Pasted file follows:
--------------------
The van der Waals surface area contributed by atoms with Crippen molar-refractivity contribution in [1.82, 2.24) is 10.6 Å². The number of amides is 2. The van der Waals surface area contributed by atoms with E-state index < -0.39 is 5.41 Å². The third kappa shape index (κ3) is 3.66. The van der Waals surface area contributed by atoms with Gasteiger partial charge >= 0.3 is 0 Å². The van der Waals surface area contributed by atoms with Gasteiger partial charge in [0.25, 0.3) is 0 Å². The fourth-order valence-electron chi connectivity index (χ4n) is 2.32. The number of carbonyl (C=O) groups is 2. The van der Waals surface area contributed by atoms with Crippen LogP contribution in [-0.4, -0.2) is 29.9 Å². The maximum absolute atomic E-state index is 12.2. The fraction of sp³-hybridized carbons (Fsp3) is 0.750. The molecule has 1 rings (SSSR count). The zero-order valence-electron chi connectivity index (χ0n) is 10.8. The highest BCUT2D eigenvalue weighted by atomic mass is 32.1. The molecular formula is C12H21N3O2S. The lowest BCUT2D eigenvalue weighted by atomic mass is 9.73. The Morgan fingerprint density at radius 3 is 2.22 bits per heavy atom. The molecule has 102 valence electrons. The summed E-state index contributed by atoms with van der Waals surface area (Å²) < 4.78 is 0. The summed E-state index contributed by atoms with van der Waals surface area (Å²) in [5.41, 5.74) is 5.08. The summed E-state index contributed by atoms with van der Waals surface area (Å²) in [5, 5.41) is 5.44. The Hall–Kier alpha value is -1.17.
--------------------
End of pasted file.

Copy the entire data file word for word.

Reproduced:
The van der Waals surface area contributed by atoms with Crippen molar-refractivity contribution in [1.82, 2.24) is 10.6 Å². The number of amides is 2. The van der Waals surface area contributed by atoms with E-state index < -0.39 is 5.41 Å². The third kappa shape index (κ3) is 3.66. The van der Waals surface area contributed by atoms with Gasteiger partial charge >= 0.3 is 0 Å². The van der Waals surface area contributed by atoms with Gasteiger partial charge in [0.25, 0.3) is 0 Å². The fourth-order valence-electron chi connectivity index (χ4n) is 2.32. The number of carbonyl (C=O) groups is 2. The van der Waals surface area contributed by atoms with Crippen LogP contribution in [-0.4, -0.2) is 29.9 Å². The maximum absolute atomic E-state index is 12.2. The fraction of sp³-hybridized carbons (Fsp3) is 0.750. The molecule has 1 rings (SSSR count). The zero-order valence-electron chi connectivity index (χ0n) is 10.8. The highest BCUT2D eigenvalue weighted by atomic mass is 32.1. The molecular formula is C12H21N3O2S. The lowest BCUT2D eigenvalue weighted by atomic mass is 9.73. The Morgan fingerprint density at radius 3 is 2.22 bits per heavy atom. The molecule has 102 valence electrons. The summed E-state index contributed by atoms with van der Waals surface area (Å²) < 4.78 is 0. The summed E-state index contributed by atoms with van der Waals surface area (Å²) in [5.41, 5.74) is 5.08. The summed E-state index contributed by atoms with van der Waals surface area (Å²) in [5, 5.41) is 5.44. The Hall–Kier alpha value is -1.17.